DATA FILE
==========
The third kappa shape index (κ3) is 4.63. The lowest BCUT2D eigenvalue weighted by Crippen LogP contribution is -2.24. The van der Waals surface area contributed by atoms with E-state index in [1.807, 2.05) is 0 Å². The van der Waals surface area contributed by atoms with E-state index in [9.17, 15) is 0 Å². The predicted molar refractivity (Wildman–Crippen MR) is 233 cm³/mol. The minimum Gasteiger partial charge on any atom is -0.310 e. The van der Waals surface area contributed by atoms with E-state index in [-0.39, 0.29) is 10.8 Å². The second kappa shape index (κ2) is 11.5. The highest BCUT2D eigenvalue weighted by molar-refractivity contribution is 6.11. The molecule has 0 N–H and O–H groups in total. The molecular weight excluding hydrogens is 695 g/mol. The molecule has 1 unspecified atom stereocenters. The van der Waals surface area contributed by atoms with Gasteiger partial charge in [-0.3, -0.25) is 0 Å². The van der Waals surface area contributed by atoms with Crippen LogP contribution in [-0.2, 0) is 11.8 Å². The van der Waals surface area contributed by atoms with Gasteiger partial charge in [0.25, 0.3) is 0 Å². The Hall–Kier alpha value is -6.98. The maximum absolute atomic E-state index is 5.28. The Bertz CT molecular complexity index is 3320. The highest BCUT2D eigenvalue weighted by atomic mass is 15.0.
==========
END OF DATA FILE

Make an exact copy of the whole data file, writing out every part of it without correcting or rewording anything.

The third kappa shape index (κ3) is 4.63. The lowest BCUT2D eigenvalue weighted by Crippen LogP contribution is -2.24. The van der Waals surface area contributed by atoms with E-state index in [1.807, 2.05) is 0 Å². The van der Waals surface area contributed by atoms with E-state index in [9.17, 15) is 0 Å². The predicted molar refractivity (Wildman–Crippen MR) is 233 cm³/mol. The minimum Gasteiger partial charge on any atom is -0.310 e. The van der Waals surface area contributed by atoms with E-state index in [-0.39, 0.29) is 10.8 Å². The second kappa shape index (κ2) is 11.5. The highest BCUT2D eigenvalue weighted by molar-refractivity contribution is 6.11. The molecule has 0 N–H and O–H groups in total. The molecular weight excluding hydrogens is 695 g/mol. The molecule has 1 unspecified atom stereocenters. The van der Waals surface area contributed by atoms with Gasteiger partial charge in [-0.3, -0.25) is 0 Å². The van der Waals surface area contributed by atoms with Crippen LogP contribution in [-0.2, 0) is 11.8 Å². The van der Waals surface area contributed by atoms with Gasteiger partial charge in [0.25, 0.3) is 0 Å². The Hall–Kier alpha value is -6.98. The maximum absolute atomic E-state index is 5.28. The Bertz CT molecular complexity index is 3320. The highest BCUT2D eigenvalue weighted by atomic mass is 15.0.